By Joel Warner
By Michael Roberts
By Alan Prendergast
By Michael Roberts
By Michael Roberts
By Amber Taufen
By Patricia Calhoun
By William Breathes
The rain falls cold and steady this afternoon, and the home nine are in far-off California, facing the test of their young lives. Still, it is nice to sit for half an hour or so in section 125, behind the Rockies dugout. In the flat light of the heaving storm, the lush green outfield is luminous and the endless rows of dark-green seats gleam with wet. No one else is here today--not a soul. Not Don, not Dante, not even Danny the Scalper. And there's something to be said for that.
What better place, while the chill rain falls on your head, to invite old baseball astonishments to run around inside it? This is a ballpark, Coors Field, which has not yet filled up with memories, so the afternoon's silence and solitude feel just right. There's an air of expectation in this dark, empty place today, because the other thing that feels right is that this is 1995. According to reliable sources, they're actually going to play the World Series this year, and even casual fans can tell you that some extraordinary things have happened in Octobers whose last names ended in "5."
Are you willing to take the following occurrences as good omens? If you had been there to hear the baseball gods whispering through the rain at deserted Coors Field the other day, you would be willing.
Let's see, 1925: The Pirates of Pie Traynor and Kiki "Hit 'em where they ain't" Cuyler went down to Washington (yes, Washington) with uncertainty in their souls. The Bucs had dropped the first game of the World Series 4-1 at home, squeaked by in the second 3-2, and were now about to fall victim to one of the strangest plays in history. In the eighth inning, with the Senators leading 4-3, Pittsburgh's Earl Smith lashed a deep drive toward the centerfield bleachers. Washington's Sam Rice, so fast they called him Man O' War, raced back, glove aloft, and crashed over the fence just as the ball did. Sam Rice simply vanished. But when the umpire got to the outfield, Rice re-emerged with the ball tucked in his glove. Smith was called out and the Senators won. Later, Commissioner Kenesaw Mountain Landis, the sternest who ever held the office, telephoned Rice and demanded to know if he'd really made the out-of-sight catch.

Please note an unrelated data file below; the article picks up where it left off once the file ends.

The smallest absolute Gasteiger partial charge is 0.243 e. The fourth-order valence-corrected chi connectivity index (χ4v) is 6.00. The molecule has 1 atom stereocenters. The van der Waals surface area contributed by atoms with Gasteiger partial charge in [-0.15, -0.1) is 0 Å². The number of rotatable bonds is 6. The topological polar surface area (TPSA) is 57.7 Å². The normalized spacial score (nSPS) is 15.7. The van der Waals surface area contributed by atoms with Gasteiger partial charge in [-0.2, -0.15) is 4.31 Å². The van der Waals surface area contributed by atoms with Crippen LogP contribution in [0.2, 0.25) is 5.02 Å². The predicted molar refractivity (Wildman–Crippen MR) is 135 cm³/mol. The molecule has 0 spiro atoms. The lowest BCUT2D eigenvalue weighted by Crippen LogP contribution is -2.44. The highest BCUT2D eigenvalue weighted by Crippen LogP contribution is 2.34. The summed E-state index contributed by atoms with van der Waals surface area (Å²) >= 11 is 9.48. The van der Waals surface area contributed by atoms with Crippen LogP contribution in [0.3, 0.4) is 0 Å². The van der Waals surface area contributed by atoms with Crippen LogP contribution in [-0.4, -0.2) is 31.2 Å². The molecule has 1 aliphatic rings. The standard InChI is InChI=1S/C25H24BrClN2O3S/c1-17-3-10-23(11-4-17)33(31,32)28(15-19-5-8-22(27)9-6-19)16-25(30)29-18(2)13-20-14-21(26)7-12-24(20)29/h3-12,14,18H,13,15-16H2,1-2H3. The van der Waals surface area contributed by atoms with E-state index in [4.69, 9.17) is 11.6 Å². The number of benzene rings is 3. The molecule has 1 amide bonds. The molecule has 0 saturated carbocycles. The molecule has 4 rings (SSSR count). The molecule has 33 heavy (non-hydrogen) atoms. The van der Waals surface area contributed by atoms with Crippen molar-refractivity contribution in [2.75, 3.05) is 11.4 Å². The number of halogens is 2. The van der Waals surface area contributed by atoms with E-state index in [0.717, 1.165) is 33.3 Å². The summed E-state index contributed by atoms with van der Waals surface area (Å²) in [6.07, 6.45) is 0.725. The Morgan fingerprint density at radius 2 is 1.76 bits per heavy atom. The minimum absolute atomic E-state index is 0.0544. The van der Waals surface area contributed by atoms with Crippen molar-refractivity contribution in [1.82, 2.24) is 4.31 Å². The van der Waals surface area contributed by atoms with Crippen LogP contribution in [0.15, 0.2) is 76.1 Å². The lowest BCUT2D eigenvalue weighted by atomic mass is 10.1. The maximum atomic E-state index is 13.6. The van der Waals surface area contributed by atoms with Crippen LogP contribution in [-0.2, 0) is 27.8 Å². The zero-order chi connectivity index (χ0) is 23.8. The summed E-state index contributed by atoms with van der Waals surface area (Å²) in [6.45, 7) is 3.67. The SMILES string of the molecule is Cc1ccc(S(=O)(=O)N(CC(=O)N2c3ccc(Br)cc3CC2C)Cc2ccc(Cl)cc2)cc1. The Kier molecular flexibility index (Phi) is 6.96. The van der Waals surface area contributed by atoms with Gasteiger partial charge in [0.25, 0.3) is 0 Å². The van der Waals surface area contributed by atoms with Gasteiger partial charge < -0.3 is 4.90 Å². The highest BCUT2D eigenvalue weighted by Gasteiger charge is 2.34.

"Judge," Man O' War replied, "the umpire said I did."
Baseball itself has a mysteriously long reach. When Sam Rice died, in 1974, the Hall of Fame in Cooperstown was finally permitted to open a letter he'd sent there nine years earlier. "At no time did I lose possession of the ball," Rice had written. But in the end, Washington had lost possession of the '25 Series. After Rice's "catch," the Pirates won the next three games and became the first team to overcome a 3-1 deficit. Some still say it was justice.
1935: While ex-executives in tatters sold apples on street corners, Mickey Cochrane, the finest catcher of his time and the Detroit Tigers' player/manager, led his club into the World Series against the Chicago Cubs. Cochrane hit .300 or higher eight times in eleven seasons, ran exceptionally well ("A shortstop with shin guards and a chest protector," a teammate called him) and could throw out a lynx trying to steal second on him. Detroit won the Series, four games to two, and Cochrane hit .292. But for him there was probably an even greater satisfaction in beating the Cubs. In 1929, when Cochrane was still a Philadelphia Athletic, he had bench-jockeyed Chicago hitters so vociferously that Judge Landis called him, too, just to say that if he didn't cut it out he'd get suspended. As the story goes, Cochrane didn't relent in 1929 (the Athletics won that Series), and he didn't relent in '35. Came Game One, Inning One, and the Cubs heard a familiar voice bellowing from the Tigers dugout.
"Hello, sweethearts!" Cochrane yelled. "Nice to see ya again. Welcome to Detroit. We're gonna serve tea this afternoon."
1945: Need we remind the Bleacher Bums, Harry Caray or the sorrowful drunks in the saloons of Clark Street that the last time their beloved Cubs even set foot in the Series was exactly one half-century ago? The less said about this the better--especially on the North Side--but it was those same Detroit Tigers who put the lid on Chicago hope for good in '45. And what about those notorious home-run heavens, Wrigley Field and Briggs Stadium? The Cubs' park yielded just one round-tripper, to Detroit slugger Hank Greenberg, and Hank hit his club's only other Series HR at home. That was good enough. First baseman Phil Cavarretta got Chicago's only homer out of the way in the first inning of Game One at Detroit, and the Tigers went on to win the Series four games to three. Worried about high earned run averages? Hal Newhouser of Detroit was 2-1 in the Series, but his ERA was a whopping 6.10. Holy cow!
1955: No one in Brooklyn has ever forgotten. "This Is Next Year!" the New York Daily News was able to trumpet at long last. In the higher regions of literature, Marianne Moore wrote a poem about it: "Hometown Piece for Messrs. Alston and Reese." Whitey Ford won two games for the imperious Yankees, but Johnny Podres won Game Seven for the Bums. That was three innings after the Dodgers' Sandy Amoros saved the game with the second most famous running catch in Series history, robbing Yogi Berra of ribbies down the left-field line at Yankee Stadium. After years of desire and defeat, the Brooklyn Dodgers had won their first (and only) world championship. All of Brooklyn swelled in ecstasy (this boy was there, I'm proud to say), and, just this once, our Duke outranked their Mick.